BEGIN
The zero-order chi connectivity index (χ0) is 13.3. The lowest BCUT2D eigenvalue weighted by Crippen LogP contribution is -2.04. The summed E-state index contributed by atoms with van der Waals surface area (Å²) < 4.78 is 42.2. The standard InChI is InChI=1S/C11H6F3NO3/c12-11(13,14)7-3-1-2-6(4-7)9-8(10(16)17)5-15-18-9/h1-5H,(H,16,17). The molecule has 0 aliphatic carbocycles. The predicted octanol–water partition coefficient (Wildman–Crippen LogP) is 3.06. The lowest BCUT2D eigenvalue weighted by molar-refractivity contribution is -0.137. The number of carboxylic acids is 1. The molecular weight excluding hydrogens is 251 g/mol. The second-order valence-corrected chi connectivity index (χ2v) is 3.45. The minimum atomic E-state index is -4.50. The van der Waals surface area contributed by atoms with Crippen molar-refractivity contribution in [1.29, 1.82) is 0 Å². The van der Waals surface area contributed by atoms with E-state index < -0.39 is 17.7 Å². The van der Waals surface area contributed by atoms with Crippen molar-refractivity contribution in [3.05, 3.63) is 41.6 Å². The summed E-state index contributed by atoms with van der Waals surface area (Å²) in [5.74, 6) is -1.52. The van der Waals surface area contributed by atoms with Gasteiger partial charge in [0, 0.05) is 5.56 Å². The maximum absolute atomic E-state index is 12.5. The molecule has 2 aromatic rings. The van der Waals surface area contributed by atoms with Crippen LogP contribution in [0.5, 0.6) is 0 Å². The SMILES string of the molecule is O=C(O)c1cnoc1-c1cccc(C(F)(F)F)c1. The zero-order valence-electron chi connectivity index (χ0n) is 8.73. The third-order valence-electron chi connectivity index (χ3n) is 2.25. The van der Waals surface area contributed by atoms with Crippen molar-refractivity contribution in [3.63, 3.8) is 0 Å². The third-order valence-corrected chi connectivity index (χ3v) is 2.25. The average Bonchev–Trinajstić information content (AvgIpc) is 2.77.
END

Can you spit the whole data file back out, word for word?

The zero-order chi connectivity index (χ0) is 13.3. The lowest BCUT2D eigenvalue weighted by Crippen LogP contribution is -2.04. The summed E-state index contributed by atoms with van der Waals surface area (Å²) < 4.78 is 42.2. The standard InChI is InChI=1S/C11H6F3NO3/c12-11(13,14)7-3-1-2-6(4-7)9-8(10(16)17)5-15-18-9/h1-5H,(H,16,17). The molecule has 0 aliphatic carbocycles. The predicted octanol–water partition coefficient (Wildman–Crippen LogP) is 3.06. The lowest BCUT2D eigenvalue weighted by molar-refractivity contribution is -0.137. The number of carboxylic acids is 1. The molecular weight excluding hydrogens is 251 g/mol. The second-order valence-corrected chi connectivity index (χ2v) is 3.45. The minimum atomic E-state index is -4.50. The van der Waals surface area contributed by atoms with Crippen molar-refractivity contribution in [1.29, 1.82) is 0 Å². The van der Waals surface area contributed by atoms with E-state index < -0.39 is 17.7 Å². The van der Waals surface area contributed by atoms with Crippen molar-refractivity contribution in [3.05, 3.63) is 41.6 Å². The summed E-state index contributed by atoms with van der Waals surface area (Å²) in [5.74, 6) is -1.52. The van der Waals surface area contributed by atoms with Gasteiger partial charge in [0, 0.05) is 5.56 Å². The maximum absolute atomic E-state index is 12.5. The molecule has 2 aromatic rings. The van der Waals surface area contributed by atoms with Crippen LogP contribution in [0.5, 0.6) is 0 Å². The SMILES string of the molecule is O=C(O)c1cnoc1-c1cccc(C(F)(F)F)c1. The zero-order valence-electron chi connectivity index (χ0n) is 8.73. The third-order valence-electron chi connectivity index (χ3n) is 2.25. The van der Waals surface area contributed by atoms with Crippen molar-refractivity contribution in [3.63, 3.8) is 0 Å². The third-order valence-corrected chi connectivity index (χ3v) is 2.25. The average Bonchev–Trinajstić information content (AvgIpc) is 2.77.